Editorial: Drilling in the Arctic refuge to give tax cuts to the rich is dangerously stupid

Caribou along the tundra of the Arctic National Wildlife Refuge
(Pete Souza / Chicago Tribune)

The Republican tax bill that President Trump signed into law last week contains enough noxious items to attract the scrutiny of the Environmental Protection Agency (if it still investigated toxic things). Experts are still working to understand all the repercussions, because the GOP rushed it through without hearings or in-depth analysis.

But one target is clear. After four decades of effort, Republicans finally have managed to crack the legislative wall barring oil drilling in a section of the Arctic National Wildlife Refuge, a pristine region of stunning beauty in northern Alaska that is home to caribou, polar bears, grizzlies and more than 200 other species.

In a cynical budgetary sleight of hand, the Republicans slipped the ANWR provision into the bill by asserting that the oil lease revenues it would generate would help pay for the massive cuts going to corporations and the wealthy.


Market forces, environmental laws and the courts could still save the Arctic National Wildlife Refuge from drilling.

But with luck and a continued market move away from fossil fuels, the refuge might escape the fate that President Trump, Sen. Lisa Murkowski (R-Alaska), Rep. Don Young (R-Alaska) and the oil lobby’s other friends in high places have in mind for it.

The federal government first designated part of the territory for protection in 1960, less than two years after Alaska joined the union, and then expanded it to 19 million acres in 1980. It was left to Congress to decide whether drilling should be allowed in the so-called 1002 area, which covers 1.5 million acres of coastal plain beginning 50 miles east of Prudhoe Bay, a hub of existing arctic oil operations that feed the Trans-Alaska Pipeline from the Arctic to Valdez, on Prince William Sound. (The 1980 law allowed one test well in ANWR, and 30 years after it shut down, the landscape remains scarred despite remedial efforts; the test results remain under wraps.)

For decades, environmentalists have successfully fought off any further drilling, but pro-oil politicians, citing a Congressional Budget Office estimate that leases could generate $1.1 billion in federal revenues over 10 years, added the drilling provision to the tax measure, in effect sacrificing the fragile environment on the altar of its tax giveaway. And it may be a fake revenue prediction — some critics argue that drilling in the 1002 area could generate as little as $37.5 million in federal revenues over 10 years.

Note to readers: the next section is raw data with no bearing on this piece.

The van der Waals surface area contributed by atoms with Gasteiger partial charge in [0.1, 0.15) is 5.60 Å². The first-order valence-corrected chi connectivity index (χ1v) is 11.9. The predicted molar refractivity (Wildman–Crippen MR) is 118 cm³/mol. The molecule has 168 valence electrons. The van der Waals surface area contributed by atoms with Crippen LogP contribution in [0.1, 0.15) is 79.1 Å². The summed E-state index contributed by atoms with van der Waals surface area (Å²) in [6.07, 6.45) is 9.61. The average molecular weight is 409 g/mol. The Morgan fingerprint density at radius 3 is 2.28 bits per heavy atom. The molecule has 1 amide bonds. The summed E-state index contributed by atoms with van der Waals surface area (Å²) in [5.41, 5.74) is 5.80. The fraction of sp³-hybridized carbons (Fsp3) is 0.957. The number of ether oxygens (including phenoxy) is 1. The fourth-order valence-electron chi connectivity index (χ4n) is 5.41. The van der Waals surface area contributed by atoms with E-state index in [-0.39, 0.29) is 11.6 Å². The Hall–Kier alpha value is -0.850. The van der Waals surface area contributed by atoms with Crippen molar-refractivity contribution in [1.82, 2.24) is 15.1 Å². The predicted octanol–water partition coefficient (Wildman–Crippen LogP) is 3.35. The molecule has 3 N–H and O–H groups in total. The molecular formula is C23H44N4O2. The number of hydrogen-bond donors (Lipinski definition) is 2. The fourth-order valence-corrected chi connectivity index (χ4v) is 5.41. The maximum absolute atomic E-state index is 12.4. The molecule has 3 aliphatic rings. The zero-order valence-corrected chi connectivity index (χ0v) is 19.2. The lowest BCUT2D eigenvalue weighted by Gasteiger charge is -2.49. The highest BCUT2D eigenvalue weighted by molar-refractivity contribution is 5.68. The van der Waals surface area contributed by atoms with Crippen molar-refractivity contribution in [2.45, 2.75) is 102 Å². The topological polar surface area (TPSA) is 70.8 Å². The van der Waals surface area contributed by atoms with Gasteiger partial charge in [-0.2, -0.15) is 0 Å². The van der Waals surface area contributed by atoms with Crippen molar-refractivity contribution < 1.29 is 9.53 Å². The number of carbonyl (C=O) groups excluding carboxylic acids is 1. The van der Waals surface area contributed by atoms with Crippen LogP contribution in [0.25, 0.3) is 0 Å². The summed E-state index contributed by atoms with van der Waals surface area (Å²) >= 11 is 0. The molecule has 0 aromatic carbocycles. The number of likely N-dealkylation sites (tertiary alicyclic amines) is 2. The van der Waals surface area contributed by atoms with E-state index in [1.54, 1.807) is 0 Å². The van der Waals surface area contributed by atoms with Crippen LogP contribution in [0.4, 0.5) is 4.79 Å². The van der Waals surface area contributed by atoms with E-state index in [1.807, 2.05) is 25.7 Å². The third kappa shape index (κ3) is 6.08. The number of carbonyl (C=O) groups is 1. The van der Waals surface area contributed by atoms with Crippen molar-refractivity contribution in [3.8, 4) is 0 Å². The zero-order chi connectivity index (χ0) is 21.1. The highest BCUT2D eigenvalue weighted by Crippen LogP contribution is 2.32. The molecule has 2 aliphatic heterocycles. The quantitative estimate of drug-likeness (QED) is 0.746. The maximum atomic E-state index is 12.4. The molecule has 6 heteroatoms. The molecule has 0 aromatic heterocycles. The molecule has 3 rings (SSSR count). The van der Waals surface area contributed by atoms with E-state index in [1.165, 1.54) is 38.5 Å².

Expanding drilling in ANWR poses a significant risk of environmental disaster. A large oil spill in such a remote wilderness that is so difficult to reach could have devastating effects on the plants and many animal species that live in the area or migrate through it.

The good news is that market forces, environmental laws and the courts could still save the refuge from drilling. The tax bill requires Congress to hold two oil lease sales in the next eight years, but holding a sale isn’t the same thing as actually selling the leases. With fracking helping fuel an oil glut, oil prices remain relatively low, and the costs and risks of drilling in the region are high — especially since there is no pipeline or transportation infrastructure in the 1002 area. In fact, major oil producers weren’t exactly clamoring to open the region to drilling. Alaskan politicians and small local producers seeking new oil revenues, not market demand, propelled this move. And to proceed, proposals must pass extensive environmental vetting, setting the stage for years of legal challenges that will add to the cost for those who would drill. Were Republicans to lose control of Congress or the White House, that could also upend these short-sighted dreams of Arctic refuge oil.


Environmental groups need no prodding from us, but we hope they do what they can to challenge whatever proposals might arise. We hope also that the political climate in Washington changes and that full protections — such as designating ANWR a national park, which could preclude drilling — are extended to the region. Drilling in ANWR poses a risk of regionalized ecological catastrophe — oil spills are hard enough to clean up without adding the overlay of sub-zero temperatures and months of limited daylight.

As the world rightly tries to throttle back the production and burning of fossil fuels, it’s ludicrous to go to such extremes to expand supply. The billions it would cost to find and extricate oil from such a remote location would be better spent investing in wind, solar and other renewable sources. The future habitability of Earth hangs in the balance.

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